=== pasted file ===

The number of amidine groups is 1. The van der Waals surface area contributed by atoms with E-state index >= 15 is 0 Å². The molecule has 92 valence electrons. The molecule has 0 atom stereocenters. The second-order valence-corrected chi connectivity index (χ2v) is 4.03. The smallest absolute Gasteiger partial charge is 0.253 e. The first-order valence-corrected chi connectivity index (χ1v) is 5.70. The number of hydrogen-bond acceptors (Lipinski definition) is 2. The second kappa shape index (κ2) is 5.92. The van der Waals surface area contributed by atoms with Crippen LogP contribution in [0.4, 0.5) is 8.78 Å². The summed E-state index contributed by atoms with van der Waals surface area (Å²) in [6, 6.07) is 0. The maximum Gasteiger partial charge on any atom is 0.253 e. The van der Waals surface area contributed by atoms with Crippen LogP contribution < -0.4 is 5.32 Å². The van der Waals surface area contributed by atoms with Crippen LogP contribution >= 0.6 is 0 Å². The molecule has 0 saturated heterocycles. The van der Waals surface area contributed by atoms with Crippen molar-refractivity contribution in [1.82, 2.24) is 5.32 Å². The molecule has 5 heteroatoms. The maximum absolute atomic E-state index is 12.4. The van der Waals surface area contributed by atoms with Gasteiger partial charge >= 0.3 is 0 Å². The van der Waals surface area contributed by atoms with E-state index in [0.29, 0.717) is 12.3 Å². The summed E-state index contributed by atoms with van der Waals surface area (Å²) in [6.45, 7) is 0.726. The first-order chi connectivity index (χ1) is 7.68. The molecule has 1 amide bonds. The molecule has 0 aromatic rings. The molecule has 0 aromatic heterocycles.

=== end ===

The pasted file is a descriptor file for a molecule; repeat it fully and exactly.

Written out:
The number of amidine groups is 1. The van der Waals surface area contributed by atoms with E-state index >= 15 is 0 Å². The molecule has 92 valence electrons. The molecule has 0 atom stereocenters. The second-order valence-corrected chi connectivity index (χ2v) is 4.03. The smallest absolute Gasteiger partial charge is 0.253 e. The first-order valence-corrected chi connectivity index (χ1v) is 5.70. The number of hydrogen-bond acceptors (Lipinski definition) is 2. The second kappa shape index (κ2) is 5.92. The van der Waals surface area contributed by atoms with Crippen LogP contribution in [0.4, 0.5) is 8.78 Å². The summed E-state index contributed by atoms with van der Waals surface area (Å²) in [6, 6.07) is 0. The maximum Gasteiger partial charge on any atom is 0.253 e. The van der Waals surface area contributed by atoms with Crippen LogP contribution < -0.4 is 5.32 Å². The van der Waals surface area contributed by atoms with Crippen LogP contribution >= 0.6 is 0 Å². The molecule has 0 saturated heterocycles. The van der Waals surface area contributed by atoms with Crippen molar-refractivity contribution in [1.82, 2.24) is 5.32 Å². The molecule has 5 heteroatoms. The maximum absolute atomic E-state index is 12.4. The van der Waals surface area contributed by atoms with Gasteiger partial charge >= 0.3 is 0 Å². The van der Waals surface area contributed by atoms with E-state index in [0.29, 0.717) is 12.3 Å². The summed E-state index contributed by atoms with van der Waals surface area (Å²) in [6.45, 7) is 0.726. The first-order chi connectivity index (χ1) is 7.68. The molecule has 1 amide bonds. The molecule has 0 aromatic rings. The molecule has 0 aromatic heterocycles.